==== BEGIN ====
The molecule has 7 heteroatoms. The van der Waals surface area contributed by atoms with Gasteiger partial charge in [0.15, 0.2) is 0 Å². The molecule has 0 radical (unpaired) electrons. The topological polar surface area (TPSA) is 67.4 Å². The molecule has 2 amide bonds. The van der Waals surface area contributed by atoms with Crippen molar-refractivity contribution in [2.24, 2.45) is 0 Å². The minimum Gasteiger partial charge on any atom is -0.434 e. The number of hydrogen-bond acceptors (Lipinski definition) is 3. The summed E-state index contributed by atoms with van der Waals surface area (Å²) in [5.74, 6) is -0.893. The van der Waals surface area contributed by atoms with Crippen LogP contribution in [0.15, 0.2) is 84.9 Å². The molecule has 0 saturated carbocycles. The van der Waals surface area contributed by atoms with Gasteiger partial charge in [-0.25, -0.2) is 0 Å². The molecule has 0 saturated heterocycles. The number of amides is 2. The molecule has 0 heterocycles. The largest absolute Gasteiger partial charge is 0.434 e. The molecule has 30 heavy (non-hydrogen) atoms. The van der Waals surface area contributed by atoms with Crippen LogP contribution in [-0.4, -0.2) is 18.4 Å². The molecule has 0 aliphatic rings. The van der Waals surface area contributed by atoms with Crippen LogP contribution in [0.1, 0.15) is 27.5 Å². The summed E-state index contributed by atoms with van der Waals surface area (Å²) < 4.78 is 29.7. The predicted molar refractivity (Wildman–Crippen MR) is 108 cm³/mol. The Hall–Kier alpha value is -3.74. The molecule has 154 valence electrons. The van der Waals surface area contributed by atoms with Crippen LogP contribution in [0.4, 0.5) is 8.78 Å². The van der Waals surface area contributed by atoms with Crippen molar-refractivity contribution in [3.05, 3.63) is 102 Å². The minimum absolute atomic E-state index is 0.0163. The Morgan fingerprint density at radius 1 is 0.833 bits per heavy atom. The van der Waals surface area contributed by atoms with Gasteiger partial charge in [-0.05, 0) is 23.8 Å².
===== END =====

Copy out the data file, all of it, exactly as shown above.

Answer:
The molecule has 7 heteroatoms. The van der Waals surface area contributed by atoms with Gasteiger partial charge in [0.15, 0.2) is 0 Å². The molecule has 0 radical (unpaired) electrons. The topological polar surface area (TPSA) is 67.4 Å². The molecule has 2 amide bonds. The van der Waals surface area contributed by atoms with Crippen molar-refractivity contribution in [2.24, 2.45) is 0 Å². The minimum Gasteiger partial charge on any atom is -0.434 e. The number of hydrogen-bond acceptors (Lipinski definition) is 3. The summed E-state index contributed by atoms with van der Waals surface area (Å²) in [5.74, 6) is -0.893. The van der Waals surface area contributed by atoms with Crippen LogP contribution in [0.15, 0.2) is 84.9 Å². The molecule has 0 saturated carbocycles. The van der Waals surface area contributed by atoms with Gasteiger partial charge in [-0.25, -0.2) is 0 Å². The molecule has 0 saturated heterocycles. The number of amides is 2. The molecule has 0 heterocycles. The largest absolute Gasteiger partial charge is 0.434 e. The molecule has 30 heavy (non-hydrogen) atoms. The van der Waals surface area contributed by atoms with Crippen LogP contribution in [-0.4, -0.2) is 18.4 Å². The molecule has 0 aliphatic rings. The van der Waals surface area contributed by atoms with Crippen LogP contribution in [0.1, 0.15) is 27.5 Å². The summed E-state index contributed by atoms with van der Waals surface area (Å²) < 4.78 is 29.7. The predicted molar refractivity (Wildman–Crippen MR) is 108 cm³/mol. The Hall–Kier alpha value is -3.74. The molecule has 154 valence electrons. The van der Waals surface area contributed by atoms with Crippen LogP contribution in [0.4, 0.5) is 8.78 Å². The van der Waals surface area contributed by atoms with Crippen molar-refractivity contribution in [3.05, 3.63) is 102 Å². The minimum absolute atomic E-state index is 0.0163. The Morgan fingerprint density at radius 1 is 0.833 bits per heavy atom. The van der Waals surface area contributed by atoms with Gasteiger partial charge in [-0.05, 0) is 23.8 Å².